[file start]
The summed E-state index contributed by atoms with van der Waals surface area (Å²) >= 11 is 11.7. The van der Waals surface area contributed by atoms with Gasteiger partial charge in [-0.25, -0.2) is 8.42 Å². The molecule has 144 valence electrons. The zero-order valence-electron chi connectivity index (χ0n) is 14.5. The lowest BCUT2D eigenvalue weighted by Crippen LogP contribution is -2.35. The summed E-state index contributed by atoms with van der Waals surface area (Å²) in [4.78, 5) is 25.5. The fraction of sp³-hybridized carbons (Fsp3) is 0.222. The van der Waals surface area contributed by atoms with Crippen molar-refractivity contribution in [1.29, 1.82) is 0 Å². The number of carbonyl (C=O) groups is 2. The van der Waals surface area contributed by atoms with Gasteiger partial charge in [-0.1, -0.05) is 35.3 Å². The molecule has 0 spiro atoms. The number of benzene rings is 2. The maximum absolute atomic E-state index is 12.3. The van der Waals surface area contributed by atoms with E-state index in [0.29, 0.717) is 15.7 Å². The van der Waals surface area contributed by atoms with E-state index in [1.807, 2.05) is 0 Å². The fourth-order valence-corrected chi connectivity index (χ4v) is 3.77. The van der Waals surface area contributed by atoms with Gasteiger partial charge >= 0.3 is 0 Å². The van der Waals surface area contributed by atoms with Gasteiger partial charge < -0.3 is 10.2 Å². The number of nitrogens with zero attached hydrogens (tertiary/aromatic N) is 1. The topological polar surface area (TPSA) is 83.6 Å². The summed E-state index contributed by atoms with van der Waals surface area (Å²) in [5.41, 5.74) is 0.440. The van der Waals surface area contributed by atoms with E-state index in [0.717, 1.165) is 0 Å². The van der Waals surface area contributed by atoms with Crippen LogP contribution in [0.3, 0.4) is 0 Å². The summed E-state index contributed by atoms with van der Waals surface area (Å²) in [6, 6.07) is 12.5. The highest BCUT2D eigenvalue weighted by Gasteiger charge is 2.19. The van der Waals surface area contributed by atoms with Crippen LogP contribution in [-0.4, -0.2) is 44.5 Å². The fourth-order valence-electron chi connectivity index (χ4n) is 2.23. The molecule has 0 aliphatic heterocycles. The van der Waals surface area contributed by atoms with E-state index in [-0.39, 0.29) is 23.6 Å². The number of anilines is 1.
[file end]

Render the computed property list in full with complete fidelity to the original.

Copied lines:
The summed E-state index contributed by atoms with van der Waals surface area (Å²) >= 11 is 11.7. The van der Waals surface area contributed by atoms with Gasteiger partial charge in [-0.25, -0.2) is 8.42 Å². The molecule has 144 valence electrons. The zero-order valence-electron chi connectivity index (χ0n) is 14.5. The lowest BCUT2D eigenvalue weighted by Crippen LogP contribution is -2.35. The summed E-state index contributed by atoms with van der Waals surface area (Å²) in [4.78, 5) is 25.5. The fraction of sp³-hybridized carbons (Fsp3) is 0.222. The van der Waals surface area contributed by atoms with Crippen molar-refractivity contribution in [1.29, 1.82) is 0 Å². The number of carbonyl (C=O) groups is 2. The van der Waals surface area contributed by atoms with Gasteiger partial charge in [-0.1, -0.05) is 35.3 Å². The molecule has 0 spiro atoms. The number of benzene rings is 2. The maximum absolute atomic E-state index is 12.3. The van der Waals surface area contributed by atoms with E-state index in [0.29, 0.717) is 15.7 Å². The van der Waals surface area contributed by atoms with E-state index in [1.807, 2.05) is 0 Å². The fourth-order valence-corrected chi connectivity index (χ4v) is 3.77. The van der Waals surface area contributed by atoms with Gasteiger partial charge >= 0.3 is 0 Å². The van der Waals surface area contributed by atoms with Gasteiger partial charge < -0.3 is 10.2 Å². The number of nitrogens with zero attached hydrogens (tertiary/aromatic N) is 1. The topological polar surface area (TPSA) is 83.6 Å². The summed E-state index contributed by atoms with van der Waals surface area (Å²) in [5.41, 5.74) is 0.440. The van der Waals surface area contributed by atoms with E-state index in [0.717, 1.165) is 0 Å². The van der Waals surface area contributed by atoms with Crippen LogP contribution in [0.3, 0.4) is 0 Å². The summed E-state index contributed by atoms with van der Waals surface area (Å²) in [6, 6.07) is 12.5. The highest BCUT2D eigenvalue weighted by Gasteiger charge is 2.19. The van der Waals surface area contributed by atoms with Crippen LogP contribution in [-0.4, -0.2) is 44.5 Å². The fourth-order valence-electron chi connectivity index (χ4n) is 2.23. The molecule has 0 aliphatic heterocycles. The van der Waals surface area contributed by atoms with E-state index in [-0.39, 0.29) is 23.6 Å². The number of anilines is 1.